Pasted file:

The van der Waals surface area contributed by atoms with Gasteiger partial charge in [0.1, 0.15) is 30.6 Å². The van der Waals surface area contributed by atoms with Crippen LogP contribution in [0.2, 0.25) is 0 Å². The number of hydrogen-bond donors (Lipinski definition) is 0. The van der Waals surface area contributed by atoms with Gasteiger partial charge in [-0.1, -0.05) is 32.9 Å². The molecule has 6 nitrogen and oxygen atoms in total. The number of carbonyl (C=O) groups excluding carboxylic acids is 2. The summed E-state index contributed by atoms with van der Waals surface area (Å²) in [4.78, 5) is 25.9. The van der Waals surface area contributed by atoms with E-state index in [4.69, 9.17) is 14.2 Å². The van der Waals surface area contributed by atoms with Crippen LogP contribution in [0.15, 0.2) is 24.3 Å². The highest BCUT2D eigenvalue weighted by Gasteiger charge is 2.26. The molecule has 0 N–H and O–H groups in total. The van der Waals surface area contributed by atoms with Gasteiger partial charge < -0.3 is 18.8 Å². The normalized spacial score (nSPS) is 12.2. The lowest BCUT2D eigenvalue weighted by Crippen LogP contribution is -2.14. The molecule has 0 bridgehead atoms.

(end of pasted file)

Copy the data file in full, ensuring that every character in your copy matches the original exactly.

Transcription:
The van der Waals surface area contributed by atoms with Gasteiger partial charge in [0.1, 0.15) is 30.6 Å². The van der Waals surface area contributed by atoms with Crippen LogP contribution in [0.2, 0.25) is 0 Å². The number of hydrogen-bond donors (Lipinski definition) is 0. The van der Waals surface area contributed by atoms with Gasteiger partial charge in [-0.1, -0.05) is 32.9 Å². The molecule has 6 nitrogen and oxygen atoms in total. The number of carbonyl (C=O) groups excluding carboxylic acids is 2. The summed E-state index contributed by atoms with van der Waals surface area (Å²) in [4.78, 5) is 25.9. The van der Waals surface area contributed by atoms with E-state index in [4.69, 9.17) is 14.2 Å². The van der Waals surface area contributed by atoms with Crippen LogP contribution in [0.15, 0.2) is 24.3 Å². The highest BCUT2D eigenvalue weighted by Gasteiger charge is 2.26. The molecule has 0 N–H and O–H groups in total. The van der Waals surface area contributed by atoms with Gasteiger partial charge < -0.3 is 18.8 Å². The normalized spacial score (nSPS) is 12.2. The lowest BCUT2D eigenvalue weighted by Crippen LogP contribution is -2.14. The molecule has 0 bridgehead atoms.